News from the Asylum


 I don’t know how to tell you this, but I have some crazy news . . .

Sara and I are leaving Haiti— as in “permanently,” as in “forever.”

I’m just as stunned by this as you are, and frankly it seems hard to believe.   But Sara’s NGO is doing what a number of organizations are doing in Haiti—

They’re scaling back—

Why

Because of funding shortfalls—

The fact of the matter is, merely a fraction of the dollars pledged toward the Haitian relief effort just after the earthquake have been delivered to NGOs, because, in reality, donors are reluctant to hand over funds to a country whose political future is uncertain, a country that has a history of corrupt leadership, presidents who funnel dollars into their own deep pockets rather than passing them along to citizens in need. 

What?

You might wonder what this has to do with Sara and me—————

Quite frankly, Sara is a key disaster response resource for her NGO, especially in terms of her ability to drop into the aftermath of a disaster and get projects moving.  She launched the organization’s effort in Afghanistan after the Taliban fell in 2002 and directed its response to the 2004 tsunami in Southeast Asia. 

More recently, she’s worked a year in Vietnam and another in Haiti, without more than 5 consecutive days at home—an effort that has drained and exhausted her.  She needs a break.  She needs to rest.  

And the organization is smart to recognize this.

When?

Sara will have a three-month sabbatical before being reassigned.  This means Spring at home in Lexington—a lovely time of year to be in Kentucky.  And though I’m terribly sad to leave Haiti when there’s so much more of the country to explore and write about, I believe this change will ultimately benefit Sara and her ability to serve more successfully in the future.

Where?

 

We truly don’t know where we will be headed in another 3 months.  Before the earthquake in Haiti, her NGO had planned to send Sara to South Africa.  I suspect that could actually happen this summer, unless in the next several months there’s a massive disaster in another part of the world.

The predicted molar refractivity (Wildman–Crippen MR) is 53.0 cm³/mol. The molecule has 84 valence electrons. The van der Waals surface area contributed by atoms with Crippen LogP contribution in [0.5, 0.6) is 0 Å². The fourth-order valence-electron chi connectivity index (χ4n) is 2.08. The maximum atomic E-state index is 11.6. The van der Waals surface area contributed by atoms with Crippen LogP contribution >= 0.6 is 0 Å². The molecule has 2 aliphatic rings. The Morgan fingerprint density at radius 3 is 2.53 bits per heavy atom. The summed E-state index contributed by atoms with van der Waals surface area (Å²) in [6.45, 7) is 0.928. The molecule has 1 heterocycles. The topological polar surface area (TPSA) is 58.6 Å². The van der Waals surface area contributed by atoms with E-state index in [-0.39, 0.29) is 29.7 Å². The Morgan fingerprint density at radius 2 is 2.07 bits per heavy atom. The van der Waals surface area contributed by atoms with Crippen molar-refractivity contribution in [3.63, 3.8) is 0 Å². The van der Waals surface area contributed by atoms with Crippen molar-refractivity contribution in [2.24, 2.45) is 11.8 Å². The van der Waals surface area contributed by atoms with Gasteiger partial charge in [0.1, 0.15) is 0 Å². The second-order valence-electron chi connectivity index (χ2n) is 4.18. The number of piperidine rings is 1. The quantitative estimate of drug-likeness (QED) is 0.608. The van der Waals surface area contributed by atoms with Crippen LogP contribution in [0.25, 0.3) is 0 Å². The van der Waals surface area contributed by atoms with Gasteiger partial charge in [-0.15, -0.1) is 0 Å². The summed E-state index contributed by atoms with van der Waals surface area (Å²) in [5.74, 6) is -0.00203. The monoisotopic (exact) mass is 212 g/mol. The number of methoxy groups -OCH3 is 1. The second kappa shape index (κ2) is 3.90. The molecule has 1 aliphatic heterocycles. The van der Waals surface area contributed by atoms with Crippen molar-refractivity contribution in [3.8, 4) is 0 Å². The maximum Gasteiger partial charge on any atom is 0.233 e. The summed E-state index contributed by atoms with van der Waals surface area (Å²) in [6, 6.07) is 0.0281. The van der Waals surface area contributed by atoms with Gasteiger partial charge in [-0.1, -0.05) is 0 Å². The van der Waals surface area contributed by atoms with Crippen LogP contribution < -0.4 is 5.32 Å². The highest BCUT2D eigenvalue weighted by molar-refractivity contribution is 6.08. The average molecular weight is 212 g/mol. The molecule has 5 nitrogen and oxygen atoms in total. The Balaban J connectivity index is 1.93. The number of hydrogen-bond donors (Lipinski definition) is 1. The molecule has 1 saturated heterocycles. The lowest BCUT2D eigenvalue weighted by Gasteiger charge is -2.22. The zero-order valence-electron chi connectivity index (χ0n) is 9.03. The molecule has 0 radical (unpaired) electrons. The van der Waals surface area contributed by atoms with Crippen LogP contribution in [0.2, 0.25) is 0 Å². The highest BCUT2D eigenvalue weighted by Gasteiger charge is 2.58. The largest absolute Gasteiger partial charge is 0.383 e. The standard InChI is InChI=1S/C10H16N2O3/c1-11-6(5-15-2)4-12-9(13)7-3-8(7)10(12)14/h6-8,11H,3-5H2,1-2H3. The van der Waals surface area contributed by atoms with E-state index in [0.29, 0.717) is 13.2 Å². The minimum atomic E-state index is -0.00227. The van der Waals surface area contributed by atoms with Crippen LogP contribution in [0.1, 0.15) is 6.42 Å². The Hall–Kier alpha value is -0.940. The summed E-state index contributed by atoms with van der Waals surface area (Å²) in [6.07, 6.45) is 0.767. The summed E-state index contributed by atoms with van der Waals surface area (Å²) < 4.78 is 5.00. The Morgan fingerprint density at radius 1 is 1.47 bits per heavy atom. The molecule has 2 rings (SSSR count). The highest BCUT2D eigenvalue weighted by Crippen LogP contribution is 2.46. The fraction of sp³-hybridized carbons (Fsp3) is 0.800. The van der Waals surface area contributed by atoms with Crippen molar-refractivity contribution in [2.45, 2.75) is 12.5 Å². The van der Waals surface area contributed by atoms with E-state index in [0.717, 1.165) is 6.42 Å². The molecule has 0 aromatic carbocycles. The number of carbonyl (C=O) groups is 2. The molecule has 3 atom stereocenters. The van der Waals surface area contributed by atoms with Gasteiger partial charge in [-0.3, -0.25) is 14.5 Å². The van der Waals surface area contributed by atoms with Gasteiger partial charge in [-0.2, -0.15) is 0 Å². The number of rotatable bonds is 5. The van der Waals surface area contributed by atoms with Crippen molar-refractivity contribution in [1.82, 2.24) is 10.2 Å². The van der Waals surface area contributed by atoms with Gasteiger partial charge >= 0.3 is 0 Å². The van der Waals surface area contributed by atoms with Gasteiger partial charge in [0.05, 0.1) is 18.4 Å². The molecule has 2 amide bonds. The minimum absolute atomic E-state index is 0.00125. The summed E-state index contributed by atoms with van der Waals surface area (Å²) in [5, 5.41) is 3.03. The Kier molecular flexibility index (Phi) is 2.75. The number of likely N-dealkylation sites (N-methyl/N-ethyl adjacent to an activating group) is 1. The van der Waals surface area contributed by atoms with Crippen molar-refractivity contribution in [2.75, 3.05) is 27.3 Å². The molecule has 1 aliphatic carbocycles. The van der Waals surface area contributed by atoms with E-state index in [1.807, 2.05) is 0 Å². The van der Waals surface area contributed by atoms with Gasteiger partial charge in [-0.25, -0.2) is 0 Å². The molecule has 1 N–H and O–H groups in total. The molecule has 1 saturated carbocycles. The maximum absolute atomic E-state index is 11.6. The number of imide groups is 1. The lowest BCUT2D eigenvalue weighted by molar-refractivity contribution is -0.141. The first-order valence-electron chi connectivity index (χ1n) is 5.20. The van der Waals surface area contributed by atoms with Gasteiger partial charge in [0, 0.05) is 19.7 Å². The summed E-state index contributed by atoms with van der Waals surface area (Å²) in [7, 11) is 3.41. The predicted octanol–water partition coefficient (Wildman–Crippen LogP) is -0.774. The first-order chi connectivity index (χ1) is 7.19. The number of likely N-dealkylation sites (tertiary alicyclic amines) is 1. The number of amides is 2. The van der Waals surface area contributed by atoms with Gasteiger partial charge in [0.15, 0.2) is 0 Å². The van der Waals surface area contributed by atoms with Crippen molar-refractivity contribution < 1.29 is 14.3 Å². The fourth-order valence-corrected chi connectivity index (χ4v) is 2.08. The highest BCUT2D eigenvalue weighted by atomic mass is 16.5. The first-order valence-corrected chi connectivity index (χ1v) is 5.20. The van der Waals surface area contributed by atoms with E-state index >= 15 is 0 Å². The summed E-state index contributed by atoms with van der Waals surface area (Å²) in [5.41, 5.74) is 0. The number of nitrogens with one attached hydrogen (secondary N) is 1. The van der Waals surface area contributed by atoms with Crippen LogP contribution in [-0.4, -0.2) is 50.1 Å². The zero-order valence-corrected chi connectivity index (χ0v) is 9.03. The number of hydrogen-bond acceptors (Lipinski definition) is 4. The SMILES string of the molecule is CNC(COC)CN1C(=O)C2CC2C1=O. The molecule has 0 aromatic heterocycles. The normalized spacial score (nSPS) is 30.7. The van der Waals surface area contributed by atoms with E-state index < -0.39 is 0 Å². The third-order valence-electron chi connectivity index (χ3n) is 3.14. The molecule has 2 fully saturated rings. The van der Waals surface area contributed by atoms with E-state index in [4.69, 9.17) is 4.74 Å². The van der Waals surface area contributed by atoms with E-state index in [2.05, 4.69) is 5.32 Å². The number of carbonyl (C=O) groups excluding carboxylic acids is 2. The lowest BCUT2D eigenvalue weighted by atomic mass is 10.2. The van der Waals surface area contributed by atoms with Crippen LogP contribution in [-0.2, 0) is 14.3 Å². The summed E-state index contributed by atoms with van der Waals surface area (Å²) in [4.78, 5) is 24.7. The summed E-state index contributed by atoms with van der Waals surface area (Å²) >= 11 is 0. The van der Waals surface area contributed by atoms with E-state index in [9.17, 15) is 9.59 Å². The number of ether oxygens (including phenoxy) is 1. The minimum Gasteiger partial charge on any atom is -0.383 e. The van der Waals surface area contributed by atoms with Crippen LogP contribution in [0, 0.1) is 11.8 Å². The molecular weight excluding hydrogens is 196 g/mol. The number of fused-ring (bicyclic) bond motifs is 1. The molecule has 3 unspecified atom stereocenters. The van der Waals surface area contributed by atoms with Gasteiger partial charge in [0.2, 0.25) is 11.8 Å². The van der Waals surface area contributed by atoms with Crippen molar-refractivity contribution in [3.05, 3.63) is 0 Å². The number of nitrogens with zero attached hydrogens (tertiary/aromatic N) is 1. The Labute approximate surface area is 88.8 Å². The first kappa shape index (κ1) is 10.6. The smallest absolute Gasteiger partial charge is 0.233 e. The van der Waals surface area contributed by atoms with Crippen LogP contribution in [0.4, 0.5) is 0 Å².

How?

So, how will this affect the blog—a blog that has largely been about Haiti?

Well, it’s ironic that I began shifting the blog’s focus slightly  even before knowing this larger change was coming—addressing the “event horizon” that is my past, while promising to not ignore the “event horizon” that is Haiti.

It could be that I shouldn’t have made that promise.  Certainly, I don’t plan to ignore Haiti even now, but it inevitably won’t be a part of my day-to-day experience.  Inevitably the focus will shift toward which ever country we live in next.

In the meantime, I intend to address the “event horizon” that was “then”—my personal past, whose story, I think, needs to be told.

Actually, going home to Kentucky will better equip me to research my mental health history—to do it in a way I couldn’t if I were in Haiti.  It will give me actual access to boxes and boxes of journals, video-taped therapy sessions, and medical records I already have on hand.

In practical, blogging terms, I suspect this may mean fewer posts and/or briefer posts over the next several weeks, as we pack up our lives here in Haiti and get resettled in Kentucky.  After that, I intend to spend the Spring exploring my past and sharing it here on the blog.

So pad your walls.

Things could get crazy around here.

This insane story’s just beggin’ to be told.

42 thoughts on “News from the Asylum

  1. Wow, Kathy, that is major news! Although, given what has been going on in Haiti, not totally unexpected. It sounds like Sara really needs a long break, but I’m sure that it must be frustrating for her to leave Haiti with her work there unfinished. Good luck with your move back home!